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7 Quick Tips to Keep Kids Safe in the Driveway

Five seconds is all it can take to save the life of a child. Follow these tips to help make sure that children remain safe around cars:

  1. Before getting in the car and starting the engine – walk all the way around the parked vehicle to make sure children are not under or behind it.  When possible, engage older kids as helpers to accomplish this.      
  2. Ensure that young children are always accompanied by an adult when getting in and out of a vehicle.
  3. Identify a safe play area for children to use far away from parked or moving vehicles.
  4. Identify a safe spot for children to go when nearby vehicles are about to move.
  5. When walking near moving vehicles, in driveways, in parking lots, or on sidewalks – make sure to firmly hold the hand of each child that is with you.
  6. Avoid using driveways as play areas if moving cars have access entering or exiting these areas.
  7. Pay close attention to cameras or sensors available in many vehicles when backing.

No matter how important it is at that moment for you to get to your destination on time.  Taking a five-second walk around your car to make sure that children are not in harm’s way could save your family and your child from a lifetime of physical and emotional pain.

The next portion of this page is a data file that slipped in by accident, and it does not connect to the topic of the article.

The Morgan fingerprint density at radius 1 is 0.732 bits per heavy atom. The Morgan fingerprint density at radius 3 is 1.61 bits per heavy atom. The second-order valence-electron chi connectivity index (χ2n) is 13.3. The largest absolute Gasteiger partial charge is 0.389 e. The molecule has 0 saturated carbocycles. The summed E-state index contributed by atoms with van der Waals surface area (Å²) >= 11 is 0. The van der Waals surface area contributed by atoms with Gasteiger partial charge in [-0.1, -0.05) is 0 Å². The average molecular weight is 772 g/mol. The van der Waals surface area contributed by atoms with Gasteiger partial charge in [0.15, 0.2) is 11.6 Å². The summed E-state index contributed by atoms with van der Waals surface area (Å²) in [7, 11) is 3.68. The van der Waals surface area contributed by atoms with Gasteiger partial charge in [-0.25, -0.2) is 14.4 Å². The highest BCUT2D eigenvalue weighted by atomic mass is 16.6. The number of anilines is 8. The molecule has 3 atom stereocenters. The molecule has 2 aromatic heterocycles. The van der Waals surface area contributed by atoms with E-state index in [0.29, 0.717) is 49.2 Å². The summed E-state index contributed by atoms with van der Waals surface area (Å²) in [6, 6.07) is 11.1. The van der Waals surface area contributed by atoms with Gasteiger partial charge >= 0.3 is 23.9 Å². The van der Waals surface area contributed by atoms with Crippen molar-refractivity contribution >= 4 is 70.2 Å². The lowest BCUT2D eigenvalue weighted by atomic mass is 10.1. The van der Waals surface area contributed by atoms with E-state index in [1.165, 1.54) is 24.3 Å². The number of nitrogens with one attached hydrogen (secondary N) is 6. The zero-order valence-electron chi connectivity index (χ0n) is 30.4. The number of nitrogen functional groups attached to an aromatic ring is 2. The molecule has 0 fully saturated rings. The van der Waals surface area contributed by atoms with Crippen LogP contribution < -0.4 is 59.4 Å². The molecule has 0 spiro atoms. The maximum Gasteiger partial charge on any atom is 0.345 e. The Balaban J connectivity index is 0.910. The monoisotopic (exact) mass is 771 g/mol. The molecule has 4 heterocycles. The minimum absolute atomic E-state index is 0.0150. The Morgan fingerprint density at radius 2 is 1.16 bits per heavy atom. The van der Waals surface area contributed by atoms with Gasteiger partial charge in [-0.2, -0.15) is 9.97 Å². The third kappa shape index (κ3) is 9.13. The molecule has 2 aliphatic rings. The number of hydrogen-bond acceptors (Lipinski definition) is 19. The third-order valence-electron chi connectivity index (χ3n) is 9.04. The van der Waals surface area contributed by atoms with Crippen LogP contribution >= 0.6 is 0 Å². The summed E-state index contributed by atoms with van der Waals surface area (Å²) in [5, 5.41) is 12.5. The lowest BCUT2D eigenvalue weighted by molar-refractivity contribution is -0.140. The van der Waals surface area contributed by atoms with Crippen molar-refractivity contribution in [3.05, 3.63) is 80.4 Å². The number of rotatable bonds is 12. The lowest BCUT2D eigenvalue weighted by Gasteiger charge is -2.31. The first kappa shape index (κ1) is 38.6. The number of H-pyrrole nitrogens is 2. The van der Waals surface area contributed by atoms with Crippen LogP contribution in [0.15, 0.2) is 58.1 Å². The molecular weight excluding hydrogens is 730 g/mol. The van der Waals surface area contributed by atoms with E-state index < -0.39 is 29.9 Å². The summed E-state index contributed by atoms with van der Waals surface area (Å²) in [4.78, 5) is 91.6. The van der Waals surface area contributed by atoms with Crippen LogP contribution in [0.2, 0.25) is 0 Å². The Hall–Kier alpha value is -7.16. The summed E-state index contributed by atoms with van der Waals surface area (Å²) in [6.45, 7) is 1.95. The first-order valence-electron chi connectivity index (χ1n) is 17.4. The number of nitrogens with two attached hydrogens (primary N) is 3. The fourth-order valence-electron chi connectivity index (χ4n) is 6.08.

To learn more about keeping your children safe in and around cars, visit Safe Kids.

Siobhan Davis is a WakeMed injury prevention representative and coordinator for Safe Kids Wake County.  Safe Kids Wake County works to prevent unintentional childhood injury, the leading cause of death and disability to children ages 1 to 14. Safe Kids Wake County is a member of Safe Kids Worldwide, a global network of organizations dedicated to preventing unintentional injury. Safe Kids Wake County was founded in 1996 and is led by WakeMed Health & Hospitals.

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One thought on “7 Quick Tips to Keep Kids Safe in the Driveway

  1. Another thing I found that helps with driveway and parking lot safety is to always roll down your windows when backing up. You may be able to hear what you cannot see. It enables us to use another one of our senses to be aware of our surroundings; from cars approaching during a blind back up out of a parking spot between two tall vehicles or to hear children playing behind a car.

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